A mutation in the epithelial sodium channel causing Liddle disease increases channel activity in the Xenopus laevis oocyte expression system

Détails

ID Serval
serval:BIB_952FDB9D07F7
Type
Article: article d'un périodique ou d'un magazine.
Collection
Publications
Titre
A mutation in the epithelial sodium channel causing Liddle disease increases channel activity in the Xenopus laevis oocyte expression system
Périodique
Proceedings of the National Academy of Sciences of the United States of America
Auteur(s)
Schild  L., Canessa  C. M., Shimkets  R. A., Gautschi  I., Lifton  R. P., Rossier  B. C.
ISSN
0027-8424
Statut éditorial
Publié
Date de publication
06/1995
Peer-reviewed
Oui
Volume
92
Numéro
12
Pages
5699-703
Notes
Journal Article
Research Support, Non-U.S. Gov't --- Old month value: Jun 6
Résumé
We have studied the functional consequences of a mutation in the epithelial Na+ channel that causes a heritable form of salt-sensitive hypertension, Liddle disease. This mutation, identified in the original kindred described by Liddle, introduces a premature stop codon in the channel beta subunit, resulting in a deletion of almost all of the C terminus of the encoded protein. Coexpression of the mutant beta subunit with wild-type alpha and gamma subunits in Xenopus laevis oocytes resulted in an approximately 3-fold increase in the macroscopic amiloride-sensitive Na+ current (INa) compared with the wild-type channel. This change in INa reflected an increase in the overall channel activity characterized by a higher number of active channels in membrane patches. The truncation mutation in the beta subunit of epithelial Na+ channel did not alter the biophysical and pharmacological properties of the channel--including unitary conductance, ion selectivity, or sensitivity to amiloride block. These results provide direct physiological evidence that Liddle disease is related to constitutive channel hyperactivity in the cell membrane. Deletions of the C-terminal end of the beta and gamma subunits of rat epithelial Na+ channel were functionally equivalent in increasing INa, suggesting that the cytoplasmic domain of the gamma subunit might be another molecular target for mutations responsible for salt-sensitive forms of hypertension.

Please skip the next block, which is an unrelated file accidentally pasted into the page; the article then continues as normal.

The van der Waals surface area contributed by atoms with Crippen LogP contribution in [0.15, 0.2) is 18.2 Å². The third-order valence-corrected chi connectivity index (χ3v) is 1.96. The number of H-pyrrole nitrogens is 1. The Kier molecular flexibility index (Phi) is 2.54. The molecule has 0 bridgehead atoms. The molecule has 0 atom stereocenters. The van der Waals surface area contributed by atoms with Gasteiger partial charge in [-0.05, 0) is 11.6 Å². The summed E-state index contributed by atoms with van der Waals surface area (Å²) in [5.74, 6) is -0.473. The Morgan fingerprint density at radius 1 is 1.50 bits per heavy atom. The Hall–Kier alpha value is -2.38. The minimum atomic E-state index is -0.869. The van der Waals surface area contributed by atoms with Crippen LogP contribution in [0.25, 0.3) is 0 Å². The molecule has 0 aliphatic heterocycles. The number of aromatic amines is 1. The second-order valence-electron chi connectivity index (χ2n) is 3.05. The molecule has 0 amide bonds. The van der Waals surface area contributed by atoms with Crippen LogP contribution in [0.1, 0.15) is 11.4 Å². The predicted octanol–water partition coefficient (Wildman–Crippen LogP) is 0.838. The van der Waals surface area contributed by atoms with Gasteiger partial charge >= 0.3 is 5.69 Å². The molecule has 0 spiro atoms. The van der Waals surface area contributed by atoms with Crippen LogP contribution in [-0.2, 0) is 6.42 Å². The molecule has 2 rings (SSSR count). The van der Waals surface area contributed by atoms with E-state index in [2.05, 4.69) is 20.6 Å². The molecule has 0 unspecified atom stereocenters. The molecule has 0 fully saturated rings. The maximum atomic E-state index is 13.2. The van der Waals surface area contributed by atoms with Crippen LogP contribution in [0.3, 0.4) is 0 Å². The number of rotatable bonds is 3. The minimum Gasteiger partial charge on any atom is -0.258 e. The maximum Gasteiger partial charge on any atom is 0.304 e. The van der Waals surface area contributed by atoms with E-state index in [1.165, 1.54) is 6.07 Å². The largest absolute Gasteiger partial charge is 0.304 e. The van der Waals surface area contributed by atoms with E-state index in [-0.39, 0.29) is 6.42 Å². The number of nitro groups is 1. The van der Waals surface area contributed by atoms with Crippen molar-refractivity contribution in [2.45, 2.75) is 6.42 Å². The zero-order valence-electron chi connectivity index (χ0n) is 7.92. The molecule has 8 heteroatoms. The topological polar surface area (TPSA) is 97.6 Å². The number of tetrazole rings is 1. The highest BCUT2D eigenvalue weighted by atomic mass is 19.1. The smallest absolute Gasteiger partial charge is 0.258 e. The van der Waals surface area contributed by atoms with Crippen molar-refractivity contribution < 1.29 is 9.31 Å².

Mots-clé
Amiloride/pharmacology Animals Epithelium/metabolism Hypertension/*genetics Mutation Oocytes/*metabolism Sequence Deletion Sodium Channels/drug effects/*genetics/physiology Xenopus laevis/*genetics
Pubmed
Web of science
Création de la notice
24/01/2008 14:00
Dernière modification de la notice
03/03/2018 19:39
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